There is a commonplace book argument,

Which glibly glides from every vulgar tongue

When any dare a new light to present:

‘If you are right, then everybody’s wrong.’

Suppose the converse of this precedent

So often urged, so loudly and so long:

‘If you are wrong, then everybody’s right.’

Was ever everybody yet so quite?


Therefore I would solicit free discussion

Upon all points, no matter what or whose,

Because as ages upon ages push on,

The last is apt the former to accuse

Of pillowing its head on a pincushion,

Heedless of pricks because it was obtuse.

What was a paradox becomes a truth or

A something like it….


That is simple Forteanism. Byron could also be complex, combining his prodigious book-learning, love of anomalies and satirical skepticism—as in his allusion to Georges Cuvier in “Don Juan” Canto IX. Cuvier was a great proponent of catastrophism, the idea of rapid, global catastrophes dramatically affecting Earth’s geology and biology. Catastrophism fell out of favor and as recently as 20 years ago was considered Fortean material, only now finding favor once again as it drops the Biblical posturing and worries us about meteorites. Musing about mental chaos, Byron alludes to Cuvierian catastrophism, suggesting the same may happen with human thoughts:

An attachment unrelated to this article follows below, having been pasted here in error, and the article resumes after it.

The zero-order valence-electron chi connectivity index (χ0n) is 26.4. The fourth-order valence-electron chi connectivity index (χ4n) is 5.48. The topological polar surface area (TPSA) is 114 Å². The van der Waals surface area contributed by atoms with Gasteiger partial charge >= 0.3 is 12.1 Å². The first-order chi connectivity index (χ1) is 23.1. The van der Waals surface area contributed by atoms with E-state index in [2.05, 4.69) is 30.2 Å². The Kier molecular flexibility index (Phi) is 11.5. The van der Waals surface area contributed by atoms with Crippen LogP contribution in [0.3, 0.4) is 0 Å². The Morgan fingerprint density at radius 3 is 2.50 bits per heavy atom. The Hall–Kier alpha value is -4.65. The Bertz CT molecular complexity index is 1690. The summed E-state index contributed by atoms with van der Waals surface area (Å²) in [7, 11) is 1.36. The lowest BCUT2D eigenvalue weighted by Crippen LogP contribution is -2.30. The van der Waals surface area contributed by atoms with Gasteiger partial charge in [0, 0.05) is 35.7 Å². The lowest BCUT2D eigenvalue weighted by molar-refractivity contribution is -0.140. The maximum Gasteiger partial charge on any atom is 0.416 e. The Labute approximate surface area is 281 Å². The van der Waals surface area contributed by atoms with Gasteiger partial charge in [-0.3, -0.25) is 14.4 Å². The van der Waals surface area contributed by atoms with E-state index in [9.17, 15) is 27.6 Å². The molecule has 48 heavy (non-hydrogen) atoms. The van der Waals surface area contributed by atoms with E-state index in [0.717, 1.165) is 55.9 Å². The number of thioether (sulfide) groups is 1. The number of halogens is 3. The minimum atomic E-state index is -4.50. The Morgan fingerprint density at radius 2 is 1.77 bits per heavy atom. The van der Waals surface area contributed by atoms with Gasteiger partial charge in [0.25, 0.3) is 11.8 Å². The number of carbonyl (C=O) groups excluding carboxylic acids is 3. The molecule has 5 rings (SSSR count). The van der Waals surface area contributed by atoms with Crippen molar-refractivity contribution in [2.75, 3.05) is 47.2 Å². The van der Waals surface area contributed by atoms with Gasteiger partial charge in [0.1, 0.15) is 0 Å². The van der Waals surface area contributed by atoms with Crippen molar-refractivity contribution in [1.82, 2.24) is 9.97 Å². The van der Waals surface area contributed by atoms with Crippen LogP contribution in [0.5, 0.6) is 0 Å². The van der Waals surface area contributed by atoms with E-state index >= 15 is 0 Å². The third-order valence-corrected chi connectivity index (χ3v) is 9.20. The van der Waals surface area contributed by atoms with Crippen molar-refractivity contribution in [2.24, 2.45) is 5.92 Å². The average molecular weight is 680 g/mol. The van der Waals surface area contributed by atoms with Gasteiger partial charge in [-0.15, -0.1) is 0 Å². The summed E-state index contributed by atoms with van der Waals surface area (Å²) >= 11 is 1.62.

So Cuvier says. And then shall come again

Unto the new creation, rising out

From our old crash, some mystic, ancient strain

Of things destroyed and left in airy doubt,

Like to the notions we now entertain

Of Titans, giants, fellows of about

Some hundred feet in height, not to say miles,

And mammoths and your wingèd crocodiles.


He goes on to ponder that one day we shall be fossil freaks ourselves: “I say, will these great relics, when they see ’em,/Look like the monsters of a new museum?”

If it didn’t rhyme, it could be mistaken for a page of Fort. Using mainstream science of the day to fruitfully blur or entwine perceptions of physical and psychological freaks—to reconsider the very definition of “freak”—is highly sophisticated stuff.

Maybe part of the problem is that Byron is often so funny he doesn’t seem sophisticated. “Don Juan” Canto XI gleams with his hilarious distillation of one of the great archaeological enigmas: “The Druid’s groves are gone—so much the better./Stonehenge is not, but what the devil is it?”